Tuesday, 31 October 2006

In Search of God

John Humphrys, the BBC broadcaster, is in search of the elusive laurels of ultra-gravitas that descended on David Frost, the greatest media figure from the British isles (along with Malcolm Muggeridge and maybe Alistair Cooke). Last week he broadcast his morning radio reports from Iraq (the safer British zone) and this week his BBC recordings include in-depth discussion with religious leaders from various faiths, on the question of God.

I am always glad to hear intelligent debate on the issue of faith, especially as the UK is a startlingly atheistic (and perhaps not coincidentally often very selfish and materialist) society. However, Humphrys, who entered into dialogue with the Archbishop of Canterbury this morning, is the pouting answer to his own question.

Rowan Williams, the Anglican who speaks with the media man, is tentative, light of touch, profound, agile, and above all, immensely patient. Humphrys wades in like a ten-ton baby grand crashing down some spiral staircase into a hotel lobby. The approach is the answer to the question: is there a God?

But Humphrys is too thick to see it. Thick not with a lack of intelligence - but thick with himself. The media is such a cruel mistress - it gives so many layers of armour and so many luscious coats of honour to the self, that, despite its thin skin and surface delights, it often makes it difficult for a media personality to go truly naked.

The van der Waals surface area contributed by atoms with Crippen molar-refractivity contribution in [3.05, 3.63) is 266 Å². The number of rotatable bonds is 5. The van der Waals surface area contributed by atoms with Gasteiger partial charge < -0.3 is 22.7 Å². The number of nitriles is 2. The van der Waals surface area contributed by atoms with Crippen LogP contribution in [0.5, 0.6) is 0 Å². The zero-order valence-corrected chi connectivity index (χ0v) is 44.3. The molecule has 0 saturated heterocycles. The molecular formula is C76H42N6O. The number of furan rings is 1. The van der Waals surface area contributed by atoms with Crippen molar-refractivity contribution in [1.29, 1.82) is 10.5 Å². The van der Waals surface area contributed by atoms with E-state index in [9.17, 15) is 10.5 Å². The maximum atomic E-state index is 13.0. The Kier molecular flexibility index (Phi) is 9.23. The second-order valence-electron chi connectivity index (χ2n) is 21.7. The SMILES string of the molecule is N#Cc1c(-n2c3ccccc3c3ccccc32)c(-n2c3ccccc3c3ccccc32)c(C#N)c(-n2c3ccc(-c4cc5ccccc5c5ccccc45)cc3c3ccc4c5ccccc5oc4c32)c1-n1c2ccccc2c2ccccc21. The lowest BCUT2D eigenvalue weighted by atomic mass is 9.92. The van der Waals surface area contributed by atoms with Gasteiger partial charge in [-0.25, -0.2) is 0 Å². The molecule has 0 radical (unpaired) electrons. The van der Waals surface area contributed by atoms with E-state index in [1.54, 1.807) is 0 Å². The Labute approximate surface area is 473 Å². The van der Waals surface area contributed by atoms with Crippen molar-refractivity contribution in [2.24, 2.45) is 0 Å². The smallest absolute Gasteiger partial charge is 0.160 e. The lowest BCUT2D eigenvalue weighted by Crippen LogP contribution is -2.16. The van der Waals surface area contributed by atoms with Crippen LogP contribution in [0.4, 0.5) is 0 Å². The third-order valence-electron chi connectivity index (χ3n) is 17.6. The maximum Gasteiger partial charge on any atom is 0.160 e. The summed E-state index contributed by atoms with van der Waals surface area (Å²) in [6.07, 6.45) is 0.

So it is with Humphrys. Citing the usual examples of horror in the world (a child with cancer, Beslan, the Holocaust) he then ultimately asks: why can't I have faith like yours? A more sustained contemplation of the dialogue, one that could step out of the commonplace rituals of doubt, would no doubt note the egoism in the very asking of that question. Nothing wrong with a sincere hunger for faith - but Humphrys trots out tropes that every high school debater confronts (religion brings war, freedom is incompatible with God's power, etc). He is a ghost in the rhetoric.

I have noted a truth about God, one which those who cannot sense Her miss: God is where we least expect, when we least expect, and that is Her proof and value. In the last six months I have lost a grand-father, an uncle, and my father. This year alone, also, a young friend was struck down by a hit and run driver, and another is dying of cancer. My faith in God has not been (entirely) lost by these grim times.